Font Size



Menu Style

Submit to FacebookSubmit to Google PlusSubmit to TwitterSubmit to LinkedIn
mortar simulator Image - courtsey Zen Technologies
Entry of several private sector companies in the defence sector has been delayed due to UPA’s failure to clarify the applicability of the existing ban on foreign institutional investment (FII) in this arena. 
The companies whose applications are pending include Tata Advanced Materials Limited (TAPL), Tech Mahindra Limited, Bharat Forge Limited,  Punj Lloyd Industries Limited, Reliance Aerospace Technologies Private Limited (RATPL), Rossell India Limited  Elcome Marine Services Limited and Zen Technologies Ltd.   
The ban has even led to hold-up of the proposals of 100%-owned subsidiaries of Indian blue-chip companies that have small FIIs stake by virtue of their being listed on the stock market. 
Even a fourth-tier subsidiary of a company with non-controlling FII investment has to cool its heels for an industrial licence due the Government’s inability to sort out this policy glitch, according to informed sources. 
Under the existing policy, the Government allows 26% foreign direct investment (FDI) in defence sector companies. FDI above this level requires approval by Cabinet Committee on Security on case to case basis. The policy has put a blanket ban on FIIs’ investment through portfolio investment in defence companies. 
An inconsequential FII stake of 2.15% is adequate for the Government to sit over applications for grant of industrial licence to produce defence gear.   
The case of RATPL smacks of paranoia over FII’s remote control over defence sector. This is akin to Aam Aadmi leader Arvind Kejriwal’s paranoid contention that it is RIL Chairman Mukesh Ambani and not the Prime Minister Dr. Manmohan Singh that runs the Central Government. 
RATPL is 100%-owned subsidiary of Reliance Strategic Investments Limited (RSIL), which in turn, is a wholly owned subsidy (WOS) of Reliance Industrial Investments and Holdings Limited (RIIHL), which is a WOS of Reliance Industries Limited (RIL) in which FIIs hold 17% stake.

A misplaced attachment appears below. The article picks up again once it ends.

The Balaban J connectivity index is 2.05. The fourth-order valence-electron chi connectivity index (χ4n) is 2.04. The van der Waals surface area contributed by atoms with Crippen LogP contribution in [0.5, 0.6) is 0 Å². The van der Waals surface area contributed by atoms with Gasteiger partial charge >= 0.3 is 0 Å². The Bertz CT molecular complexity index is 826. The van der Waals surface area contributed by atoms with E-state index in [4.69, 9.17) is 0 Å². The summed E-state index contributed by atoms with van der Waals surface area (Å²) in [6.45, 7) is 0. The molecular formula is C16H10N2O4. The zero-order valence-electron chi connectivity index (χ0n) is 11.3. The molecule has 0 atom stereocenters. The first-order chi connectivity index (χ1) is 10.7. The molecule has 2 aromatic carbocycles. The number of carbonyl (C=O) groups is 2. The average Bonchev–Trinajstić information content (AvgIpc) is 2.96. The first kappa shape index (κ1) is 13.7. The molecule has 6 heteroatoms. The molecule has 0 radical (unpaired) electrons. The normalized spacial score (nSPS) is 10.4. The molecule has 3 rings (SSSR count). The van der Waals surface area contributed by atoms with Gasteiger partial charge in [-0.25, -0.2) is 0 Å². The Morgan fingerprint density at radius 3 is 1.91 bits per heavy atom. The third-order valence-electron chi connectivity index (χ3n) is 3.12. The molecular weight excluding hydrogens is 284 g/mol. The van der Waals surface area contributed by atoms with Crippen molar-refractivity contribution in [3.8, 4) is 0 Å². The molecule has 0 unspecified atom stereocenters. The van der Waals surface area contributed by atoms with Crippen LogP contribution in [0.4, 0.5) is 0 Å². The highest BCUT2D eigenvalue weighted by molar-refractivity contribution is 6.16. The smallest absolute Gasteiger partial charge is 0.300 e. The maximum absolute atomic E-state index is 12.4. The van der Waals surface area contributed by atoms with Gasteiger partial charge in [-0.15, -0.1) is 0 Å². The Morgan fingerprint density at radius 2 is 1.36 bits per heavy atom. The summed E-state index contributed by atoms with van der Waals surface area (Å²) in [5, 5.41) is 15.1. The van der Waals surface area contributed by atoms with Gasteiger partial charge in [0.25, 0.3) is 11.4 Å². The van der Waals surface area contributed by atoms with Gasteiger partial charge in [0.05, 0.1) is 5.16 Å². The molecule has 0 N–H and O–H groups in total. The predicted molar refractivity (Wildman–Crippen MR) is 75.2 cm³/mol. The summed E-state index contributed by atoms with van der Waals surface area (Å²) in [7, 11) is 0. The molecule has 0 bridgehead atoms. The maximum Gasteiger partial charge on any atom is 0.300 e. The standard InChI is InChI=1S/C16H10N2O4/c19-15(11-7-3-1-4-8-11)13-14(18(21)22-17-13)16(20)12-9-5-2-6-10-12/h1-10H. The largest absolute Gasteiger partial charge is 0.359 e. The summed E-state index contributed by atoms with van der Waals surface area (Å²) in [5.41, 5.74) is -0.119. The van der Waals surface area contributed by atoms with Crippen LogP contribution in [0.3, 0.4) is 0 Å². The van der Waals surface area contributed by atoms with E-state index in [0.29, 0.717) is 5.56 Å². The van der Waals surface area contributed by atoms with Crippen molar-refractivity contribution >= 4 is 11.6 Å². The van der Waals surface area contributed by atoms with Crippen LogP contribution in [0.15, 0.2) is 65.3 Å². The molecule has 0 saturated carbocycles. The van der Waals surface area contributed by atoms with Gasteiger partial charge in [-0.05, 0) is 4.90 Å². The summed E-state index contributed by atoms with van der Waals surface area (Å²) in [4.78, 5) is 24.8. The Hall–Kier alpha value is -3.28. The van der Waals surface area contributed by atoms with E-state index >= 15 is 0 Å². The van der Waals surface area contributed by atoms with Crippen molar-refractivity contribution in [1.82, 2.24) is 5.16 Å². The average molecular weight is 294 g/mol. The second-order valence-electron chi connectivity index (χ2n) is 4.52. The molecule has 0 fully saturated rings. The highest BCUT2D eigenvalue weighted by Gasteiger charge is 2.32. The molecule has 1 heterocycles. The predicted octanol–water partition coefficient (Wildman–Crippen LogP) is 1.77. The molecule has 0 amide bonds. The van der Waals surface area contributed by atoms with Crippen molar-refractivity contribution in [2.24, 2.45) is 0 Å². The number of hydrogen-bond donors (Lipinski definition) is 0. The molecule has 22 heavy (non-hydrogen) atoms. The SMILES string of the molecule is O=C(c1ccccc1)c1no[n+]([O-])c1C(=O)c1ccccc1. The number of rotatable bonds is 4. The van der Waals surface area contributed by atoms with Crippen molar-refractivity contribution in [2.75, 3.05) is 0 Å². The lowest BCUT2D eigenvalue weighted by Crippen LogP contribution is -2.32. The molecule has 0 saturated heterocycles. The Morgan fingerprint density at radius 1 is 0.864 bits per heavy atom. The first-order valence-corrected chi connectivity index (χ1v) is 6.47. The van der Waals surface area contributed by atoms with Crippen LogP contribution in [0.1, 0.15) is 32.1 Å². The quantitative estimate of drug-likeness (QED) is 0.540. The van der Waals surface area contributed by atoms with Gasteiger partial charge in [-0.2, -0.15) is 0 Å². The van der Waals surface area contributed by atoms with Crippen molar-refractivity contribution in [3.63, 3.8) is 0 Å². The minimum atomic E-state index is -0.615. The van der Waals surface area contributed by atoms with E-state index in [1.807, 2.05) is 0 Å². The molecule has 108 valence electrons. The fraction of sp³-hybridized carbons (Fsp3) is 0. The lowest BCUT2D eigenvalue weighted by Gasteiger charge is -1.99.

RATPL, which filed its application in May 2012, intends to manufacture aircraft parts and accessories such as pylons of combat aircraft. 
The differential treatment of FDI and FII and maintenance of separate ceilings for these two types of investments have complicated the foreign investment climate. The dichotomy has persisted notwithstanding Finance Minister P. Chidambaram’s advocacy to abolish the distinction between foreign direct investment and foreign institutional investment (FII) since 2006.
Prior to the imposition of ban FII investment in defence sector in August 2013, the policy did not distinguish between FDI and FII in this area. 
This has led to instances where certain companies, already holding approvals for manufacture of defence items, cannot get fresh licences pending amendment of the policy. 
The most bizarre case is that of TAPL in which a non-resident Indian holds 90 shares as a portfolio investment! In January 2012, the company had applied for licence to produce aircraft parts at Bangalore in Karnataka. 
In June 2013, Foreign Investment Promotion Board (FIPB) section in Finance Ministry is understood to have informed TAPL that its application did not involved foreign portfolio investment. The proposal thus does not fall under the purview of FDI policy. TAPL might thus approach Department of Industrial Policy (DIPP) and Promotion, which houses ILC secretariat, for issue of licence on merit.
In its meeting held in October 2013, ILC deferred a decision TAPL’s application and suggested that DIPP and Department of Defence Production should give their comments on applicability of FII ban in this case.  
ILC clubbed TAPL’s case and certain other pending proposals involving FII investment at its last meeting in December 2013. It decided that in the case of TAPL, RATPL and two other cases, DIPP’s foreign collaboration division should clarify the policy interpretation. 
In the cases involving both FII investment and NRI investments, ministries of Finance, Commerce & Industry and Defence should take a joint call.  
Another bizarre instance in point is that of Zen Technologies, which already produced and supplied several simulators to armed forces. In the DIPP record, combined FII & NRI stake in the company is 2.15%. The latest shareholding pattern, however, shows that FIIs have only 0.03% stake in Zen.  
FII investment in certain companies precedes the opening up of defence sector to private investment in 2001.
(Published at nareshminochapolity.blogspot.com on 27th February 2018)
(Weblink -http://nareshminochapolity.blogspot.in/2014/02/upas-policy-paralysis-impedes-certain.html
You are here: Home Defence UPA’s policy paralysis impedes certain private sector defence projects